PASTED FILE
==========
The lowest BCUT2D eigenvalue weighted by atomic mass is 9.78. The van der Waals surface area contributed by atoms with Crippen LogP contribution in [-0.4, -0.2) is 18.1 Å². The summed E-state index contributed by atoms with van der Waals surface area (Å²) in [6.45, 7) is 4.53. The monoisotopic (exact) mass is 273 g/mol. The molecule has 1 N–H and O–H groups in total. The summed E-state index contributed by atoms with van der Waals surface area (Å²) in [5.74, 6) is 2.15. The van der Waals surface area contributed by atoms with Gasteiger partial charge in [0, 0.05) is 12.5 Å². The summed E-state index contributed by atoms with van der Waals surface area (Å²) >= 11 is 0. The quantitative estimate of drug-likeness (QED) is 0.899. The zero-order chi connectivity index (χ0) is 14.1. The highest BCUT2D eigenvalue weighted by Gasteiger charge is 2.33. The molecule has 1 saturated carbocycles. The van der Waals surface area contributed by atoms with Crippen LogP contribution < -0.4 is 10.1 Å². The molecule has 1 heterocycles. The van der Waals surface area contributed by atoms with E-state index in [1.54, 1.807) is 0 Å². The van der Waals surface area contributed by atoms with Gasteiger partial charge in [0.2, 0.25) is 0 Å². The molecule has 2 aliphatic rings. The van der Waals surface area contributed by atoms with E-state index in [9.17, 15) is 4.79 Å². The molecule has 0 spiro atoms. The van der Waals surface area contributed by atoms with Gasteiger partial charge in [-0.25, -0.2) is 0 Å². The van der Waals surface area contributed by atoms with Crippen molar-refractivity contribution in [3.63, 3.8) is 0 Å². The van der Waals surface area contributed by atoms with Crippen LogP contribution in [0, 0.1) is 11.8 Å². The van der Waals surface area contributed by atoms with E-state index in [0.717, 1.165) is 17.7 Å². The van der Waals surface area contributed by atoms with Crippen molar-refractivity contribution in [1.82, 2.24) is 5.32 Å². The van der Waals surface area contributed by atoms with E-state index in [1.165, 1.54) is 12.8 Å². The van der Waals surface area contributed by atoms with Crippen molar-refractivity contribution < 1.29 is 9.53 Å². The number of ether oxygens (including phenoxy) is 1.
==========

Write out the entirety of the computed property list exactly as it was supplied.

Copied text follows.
The lowest BCUT2D eigenvalue weighted by atomic mass is 9.78. The van der Waals surface area contributed by atoms with Crippen LogP contribution in [-0.4, -0.2) is 18.1 Å². The summed E-state index contributed by atoms with van der Waals surface area (Å²) in [6.45, 7) is 4.53. The monoisotopic (exact) mass is 273 g/mol. The molecule has 1 N–H and O–H groups in total. The summed E-state index contributed by atoms with van der Waals surface area (Å²) in [5.74, 6) is 2.15. The van der Waals surface area contributed by atoms with Gasteiger partial charge in [0, 0.05) is 12.5 Å². The summed E-state index contributed by atoms with van der Waals surface area (Å²) >= 11 is 0. The quantitative estimate of drug-likeness (QED) is 0.899. The zero-order chi connectivity index (χ0) is 14.1. The highest BCUT2D eigenvalue weighted by Gasteiger charge is 2.33. The molecule has 1 saturated carbocycles. The van der Waals surface area contributed by atoms with Crippen LogP contribution < -0.4 is 10.1 Å². The molecule has 1 heterocycles. The van der Waals surface area contributed by atoms with E-state index in [1.54, 1.807) is 0 Å². The van der Waals surface area contributed by atoms with Gasteiger partial charge in [0.2, 0.25) is 0 Å². The molecule has 2 aliphatic rings. The van der Waals surface area contributed by atoms with E-state index in [9.17, 15) is 4.79 Å². The molecule has 0 spiro atoms. The van der Waals surface area contributed by atoms with Gasteiger partial charge in [-0.25, -0.2) is 0 Å². The van der Waals surface area contributed by atoms with Crippen molar-refractivity contribution in [3.63, 3.8) is 0 Å². The van der Waals surface area contributed by atoms with Crippen LogP contribution in [0, 0.1) is 11.8 Å². The van der Waals surface area contributed by atoms with E-state index in [0.717, 1.165) is 17.7 Å². The van der Waals surface area contributed by atoms with Crippen molar-refractivity contribution in [1.82, 2.24) is 5.32 Å². The van der Waals surface area contributed by atoms with E-state index in [1.165, 1.54) is 12.8 Å². The van der Waals surface area contributed by atoms with Crippen molar-refractivity contribution < 1.29 is 9.53 Å². The number of ether oxygens (including phenoxy) is 1.